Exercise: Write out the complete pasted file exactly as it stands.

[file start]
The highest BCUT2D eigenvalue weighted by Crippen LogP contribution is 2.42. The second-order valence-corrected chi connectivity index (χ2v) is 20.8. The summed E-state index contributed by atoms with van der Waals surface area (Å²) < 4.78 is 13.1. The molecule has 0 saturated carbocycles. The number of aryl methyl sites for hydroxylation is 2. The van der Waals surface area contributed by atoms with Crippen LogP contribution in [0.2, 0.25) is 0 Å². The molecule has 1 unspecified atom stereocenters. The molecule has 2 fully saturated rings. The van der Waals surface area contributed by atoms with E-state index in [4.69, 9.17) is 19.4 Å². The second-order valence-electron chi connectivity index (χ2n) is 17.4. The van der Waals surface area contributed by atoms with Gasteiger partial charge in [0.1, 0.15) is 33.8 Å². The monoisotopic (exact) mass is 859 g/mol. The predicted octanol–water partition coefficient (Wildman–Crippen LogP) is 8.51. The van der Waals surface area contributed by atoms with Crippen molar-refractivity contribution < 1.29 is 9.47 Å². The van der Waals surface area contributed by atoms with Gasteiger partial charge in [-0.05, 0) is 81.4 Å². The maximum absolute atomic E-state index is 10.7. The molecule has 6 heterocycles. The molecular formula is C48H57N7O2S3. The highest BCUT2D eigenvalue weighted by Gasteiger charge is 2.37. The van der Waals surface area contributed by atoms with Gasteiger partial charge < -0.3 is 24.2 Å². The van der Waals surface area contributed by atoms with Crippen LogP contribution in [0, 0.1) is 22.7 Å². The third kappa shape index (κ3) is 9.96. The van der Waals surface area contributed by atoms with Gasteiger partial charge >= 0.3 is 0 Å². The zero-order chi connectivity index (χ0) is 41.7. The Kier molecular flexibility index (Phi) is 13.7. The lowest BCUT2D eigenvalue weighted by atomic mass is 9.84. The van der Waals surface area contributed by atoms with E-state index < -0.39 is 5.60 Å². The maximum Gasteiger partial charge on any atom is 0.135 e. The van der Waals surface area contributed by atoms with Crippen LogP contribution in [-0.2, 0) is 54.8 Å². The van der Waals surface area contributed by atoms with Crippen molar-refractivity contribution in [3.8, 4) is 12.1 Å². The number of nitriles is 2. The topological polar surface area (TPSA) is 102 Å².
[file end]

The highest BCUT2D eigenvalue weighted by Crippen LogP contribution is 2.42. The second-order valence-corrected chi connectivity index (χ2v) is 20.8. The summed E-state index contributed by atoms with van der Waals surface area (Å²) < 4.78 is 13.1. The molecule has 0 saturated carbocycles. The number of aryl methyl sites for hydroxylation is 2. The van der Waals surface area contributed by atoms with Crippen LogP contribution in [0.2, 0.25) is 0 Å². The molecule has 1 unspecified atom stereocenters. The molecule has 2 fully saturated rings. The van der Waals surface area contributed by atoms with E-state index in [4.69, 9.17) is 19.4 Å². The second-order valence-electron chi connectivity index (χ2n) is 17.4. The van der Waals surface area contributed by atoms with Gasteiger partial charge in [0.1, 0.15) is 33.8 Å². The monoisotopic (exact) mass is 859 g/mol. The predicted octanol–water partition coefficient (Wildman–Crippen LogP) is 8.51. The van der Waals surface area contributed by atoms with Crippen molar-refractivity contribution < 1.29 is 9.47 Å². The van der Waals surface area contributed by atoms with Gasteiger partial charge in [-0.05, 0) is 81.4 Å². The maximum absolute atomic E-state index is 10.7. The molecule has 6 heterocycles. The molecular formula is C48H57N7O2S3. The highest BCUT2D eigenvalue weighted by Gasteiger charge is 2.37. The van der Waals surface area contributed by atoms with Gasteiger partial charge < -0.3 is 24.2 Å². The van der Waals surface area contributed by atoms with Crippen LogP contribution in [0, 0.1) is 22.7 Å². The third kappa shape index (κ3) is 9.96. The van der Waals surface area contributed by atoms with Gasteiger partial charge >= 0.3 is 0 Å². The zero-order chi connectivity index (χ0) is 41.7. The Kier molecular flexibility index (Phi) is 13.7. The lowest BCUT2D eigenvalue weighted by atomic mass is 9.84. The van der Waals surface area contributed by atoms with E-state index < -0.39 is 5.60 Å². The maximum Gasteiger partial charge on any atom is 0.135 e. The van der Waals surface area contributed by atoms with Crippen LogP contribution in [-0.2, 0) is 54.8 Å². The van der Waals surface area contributed by atoms with Crippen molar-refractivity contribution in [3.8, 4) is 12.1 Å². The number of nitriles is 2. The topological polar surface area (TPSA) is 102 Å².